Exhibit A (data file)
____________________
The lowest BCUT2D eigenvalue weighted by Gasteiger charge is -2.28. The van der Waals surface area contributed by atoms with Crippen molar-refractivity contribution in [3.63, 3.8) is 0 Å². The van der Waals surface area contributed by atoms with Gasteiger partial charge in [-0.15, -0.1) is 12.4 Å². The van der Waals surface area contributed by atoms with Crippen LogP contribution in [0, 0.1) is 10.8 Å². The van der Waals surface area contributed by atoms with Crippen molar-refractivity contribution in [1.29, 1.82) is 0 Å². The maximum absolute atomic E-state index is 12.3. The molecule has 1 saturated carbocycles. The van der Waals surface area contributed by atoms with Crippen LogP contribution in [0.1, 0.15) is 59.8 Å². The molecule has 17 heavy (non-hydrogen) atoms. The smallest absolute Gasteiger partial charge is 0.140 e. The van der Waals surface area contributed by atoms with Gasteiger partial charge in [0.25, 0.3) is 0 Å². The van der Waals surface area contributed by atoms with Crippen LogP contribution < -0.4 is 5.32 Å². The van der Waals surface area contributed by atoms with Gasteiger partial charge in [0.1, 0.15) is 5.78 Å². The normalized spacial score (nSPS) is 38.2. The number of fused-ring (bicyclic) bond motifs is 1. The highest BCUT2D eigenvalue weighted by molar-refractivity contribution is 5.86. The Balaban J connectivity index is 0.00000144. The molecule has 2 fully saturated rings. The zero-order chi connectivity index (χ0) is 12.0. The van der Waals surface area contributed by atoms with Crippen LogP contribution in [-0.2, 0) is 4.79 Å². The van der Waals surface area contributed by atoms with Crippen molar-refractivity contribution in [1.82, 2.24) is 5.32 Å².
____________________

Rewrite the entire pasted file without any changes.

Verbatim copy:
The lowest BCUT2D eigenvalue weighted by Gasteiger charge is -2.28. The van der Waals surface area contributed by atoms with Crippen molar-refractivity contribution in [3.63, 3.8) is 0 Å². The van der Waals surface area contributed by atoms with Gasteiger partial charge in [-0.15, -0.1) is 12.4 Å². The van der Waals surface area contributed by atoms with Crippen LogP contribution in [0, 0.1) is 10.8 Å². The van der Waals surface area contributed by atoms with Crippen molar-refractivity contribution in [1.29, 1.82) is 0 Å². The maximum absolute atomic E-state index is 12.3. The molecule has 1 saturated carbocycles. The van der Waals surface area contributed by atoms with Crippen LogP contribution in [0.1, 0.15) is 59.8 Å². The molecule has 17 heavy (non-hydrogen) atoms. The smallest absolute Gasteiger partial charge is 0.140 e. The van der Waals surface area contributed by atoms with Gasteiger partial charge in [0.25, 0.3) is 0 Å². The van der Waals surface area contributed by atoms with Crippen LogP contribution < -0.4 is 5.32 Å². The van der Waals surface area contributed by atoms with Gasteiger partial charge in [0.1, 0.15) is 5.78 Å². The normalized spacial score (nSPS) is 38.2. The number of fused-ring (bicyclic) bond motifs is 1. The highest BCUT2D eigenvalue weighted by molar-refractivity contribution is 5.86. The Balaban J connectivity index is 0.00000144. The molecule has 2 fully saturated rings. The zero-order chi connectivity index (χ0) is 12.0. The van der Waals surface area contributed by atoms with Crippen LogP contribution in [-0.2, 0) is 4.79 Å². The van der Waals surface area contributed by atoms with Crippen molar-refractivity contribution in [1.82, 2.24) is 5.32 Å².